In his lonely solitude, the solitary man feeds upon himself; in the thronging multitude, the many feed upon him. Now choose.
(Friedrich Nietzsche (1844-1900), German philosopher, classical scholar, critic of culture. Friedrich Nietzsche, Sämtliche Werke: Kritische Studienausgabe, vol. 2, p. 520, eds. Giorgio Colli and Mazzino Montinari, Berlin, de Gruyter (1980). Mixed Opinions and Maxims, aphorism 348, "From the Land of the Cannibals," (1879).)
The poem is about comprehension of beauty. While looking for an apt image, I came across this and learned about Wabi-sabi. I am a Wabi-sabist partially. Actually I had seen an image of an empty worn out wooden chair on Gabriel Garcia Marquez's celebrated novel One hundred years of solitude, although the theme was isolation and endless waiting there, I like that. I am fascinated by still lonely images in exotic interior spaces.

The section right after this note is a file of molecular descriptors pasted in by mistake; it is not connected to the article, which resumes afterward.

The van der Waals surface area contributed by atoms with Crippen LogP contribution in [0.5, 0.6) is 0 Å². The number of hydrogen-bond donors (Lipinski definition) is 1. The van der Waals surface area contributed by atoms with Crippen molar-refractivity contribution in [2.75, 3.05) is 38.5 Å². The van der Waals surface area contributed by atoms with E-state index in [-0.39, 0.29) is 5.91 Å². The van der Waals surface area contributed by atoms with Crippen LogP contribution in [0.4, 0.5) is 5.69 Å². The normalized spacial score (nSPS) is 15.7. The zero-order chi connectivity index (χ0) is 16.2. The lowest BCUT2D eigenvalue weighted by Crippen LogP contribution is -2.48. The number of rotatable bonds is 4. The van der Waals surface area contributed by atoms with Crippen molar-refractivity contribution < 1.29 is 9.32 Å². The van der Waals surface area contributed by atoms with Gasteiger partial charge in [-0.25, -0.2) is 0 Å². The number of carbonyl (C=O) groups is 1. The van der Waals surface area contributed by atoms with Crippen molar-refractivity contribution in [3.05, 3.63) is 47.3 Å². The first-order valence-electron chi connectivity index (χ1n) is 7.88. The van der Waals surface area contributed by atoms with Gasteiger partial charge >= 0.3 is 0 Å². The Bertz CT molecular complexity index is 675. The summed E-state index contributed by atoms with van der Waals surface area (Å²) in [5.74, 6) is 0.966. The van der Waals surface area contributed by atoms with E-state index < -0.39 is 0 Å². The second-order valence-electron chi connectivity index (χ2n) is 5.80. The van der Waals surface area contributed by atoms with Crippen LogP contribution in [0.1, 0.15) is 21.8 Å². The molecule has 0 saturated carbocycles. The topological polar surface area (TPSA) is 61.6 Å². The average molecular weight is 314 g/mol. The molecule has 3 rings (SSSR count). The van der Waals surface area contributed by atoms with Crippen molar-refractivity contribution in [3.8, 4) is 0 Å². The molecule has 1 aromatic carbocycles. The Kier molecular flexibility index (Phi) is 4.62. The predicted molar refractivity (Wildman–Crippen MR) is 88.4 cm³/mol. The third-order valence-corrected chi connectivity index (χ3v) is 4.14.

(Charu Gandhi. In response to the poem 'Just Another')
I have at last, after several months' experience, made up my mind that [New York] is a splendid deserta domed and steepled solitude, where the stranger is lonely in the midst of a million of his race.
(Mark Twain [Samuel Langhorne Clemens] (1835-1910), U.S. author. Daily Alta California (June 5, 1867). Mark Twain's Travels with Mr. Brown, ch. 25, eds. Franklin Walker and G. Ezra Dane, Knopf (1940).)